The embarrassing case of Jaspal Atwal, the unwanted Mumbai dinner guest, suggests the Trudeau government has a problem with terrorists.
Atwal is the Sikh extremist who served prison time in Canada for attempting to murder a visiting Indian cabinet minister on Vancouver Island in 1986. He was invited to attend a dinner in Mumbai hosted by the Canadian High Commission during the recent Indian visit of our resplendent prime minister, Justin Trudeau.
Atwal was disinvited as soon his history became known, but not before he managed to appear in a photograph with the PM’s wife, Sophie Gregoire Trudeau. Considerable bad press was generated for Trudeau and Canada’s Liberal government.
A B.C. Liberal MP has now fallen on his sword, metaphorically speaking, taking responsibility for the blunder. This has persuaded no one, of course, that the blame doesn’t belong elsewhere, presumably in the Prime Minister’s Office.
This, along with Trudeau’s sartorial extravagances, led many pundits to describe his mission to India as a disaster, even a catastrophe. It might be right and just if that were so. But don’t count on that being the way it works out.
The fact is, yes, the Trudeau government has a problem with bad actors abroad, including some outright terrorists. But it’s not just the Trudeau government.
Recent Canadian governments of both the Liberal and Conservative persuasions have consorted with unsavoury characters, and will continue to do so.
This means that while the Conservative Opposition will understandably try to squeeze some short-term political gain from Trudeau’s embarrassment, it and the media are unlikely to dig deeply into why this sort of thing occurs.
Canada’s habit of playing footsie with extremists and their supporters happens for two reasons: domestic politics and geopolitics, sometimes a combination of both.
Geopolitics, in the case of both Liberal and Conservative governments, usually means carrying water for the Republic next door. And the United States has been none too fastidious in the way it distinguishes between the bad terrorists it targets in its so-called Global War on Terror and the “relatively moderate rebels” it arms and supports to help its various geostrategic regime-change projects.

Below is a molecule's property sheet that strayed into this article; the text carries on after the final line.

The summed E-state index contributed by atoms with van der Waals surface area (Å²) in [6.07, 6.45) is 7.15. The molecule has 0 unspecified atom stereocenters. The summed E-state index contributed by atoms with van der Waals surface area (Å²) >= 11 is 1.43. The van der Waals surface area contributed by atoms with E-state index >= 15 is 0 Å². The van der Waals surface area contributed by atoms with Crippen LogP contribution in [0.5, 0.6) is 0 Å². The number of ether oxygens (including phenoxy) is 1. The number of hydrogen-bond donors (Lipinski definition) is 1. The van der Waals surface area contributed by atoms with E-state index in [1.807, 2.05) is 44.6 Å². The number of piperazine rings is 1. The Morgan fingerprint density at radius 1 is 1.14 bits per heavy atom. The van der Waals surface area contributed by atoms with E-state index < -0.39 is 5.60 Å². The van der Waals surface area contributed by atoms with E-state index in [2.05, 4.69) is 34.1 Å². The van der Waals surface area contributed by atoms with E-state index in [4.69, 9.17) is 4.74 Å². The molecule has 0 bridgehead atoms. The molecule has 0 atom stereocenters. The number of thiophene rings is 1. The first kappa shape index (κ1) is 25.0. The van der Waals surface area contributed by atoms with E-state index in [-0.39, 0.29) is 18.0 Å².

For example, in Syria, where the United States has long desired regime change, it has covertly armed a branch of Al-Qaeda, the organization it accused of attacking the Twin Towers in New York City on Sept. 11, 2001.
Meanwhile, the U.S. relationship with the so-called Islamic State in both Syria and Iraq is murkier, but there’s plenty of evidence there is a relationship of some sort. Consider the strangely passive approach the U.S. Air Force took when ISIS could be used to put pressure on the Syrian government, and the USAF’s “accidental” bombing of Syrian troops as ISIS fighters waited unmolested nearby to fill the gap. Lately, there are reports defeated ISIS commanders from Iraq are turning up in Afghanistan. If true, they didn’t go commercial!
On the domestic political front, meanwhile, Canada is a country of immigrants with multiple large diaspora populations. Whether these Canadians come from European countries like Ireland or Ukraine, or from Asian ones like India, it is inevitable that political conflicts from away will find expression here.
As long as large groups in Canada with ties to their home countries can mobilize blocks of voters in the service of political parties, the temptation for Canadian governments to get too close to extremist factions in those communities will be overpowering.
All we can ask is for our governments and security agencies to deal with them judiciously — say, by not appointing a foreign minister with strong historical family ties to a foreign government supported by fascist sympathizers engaged in a civil war with their fellow citizens.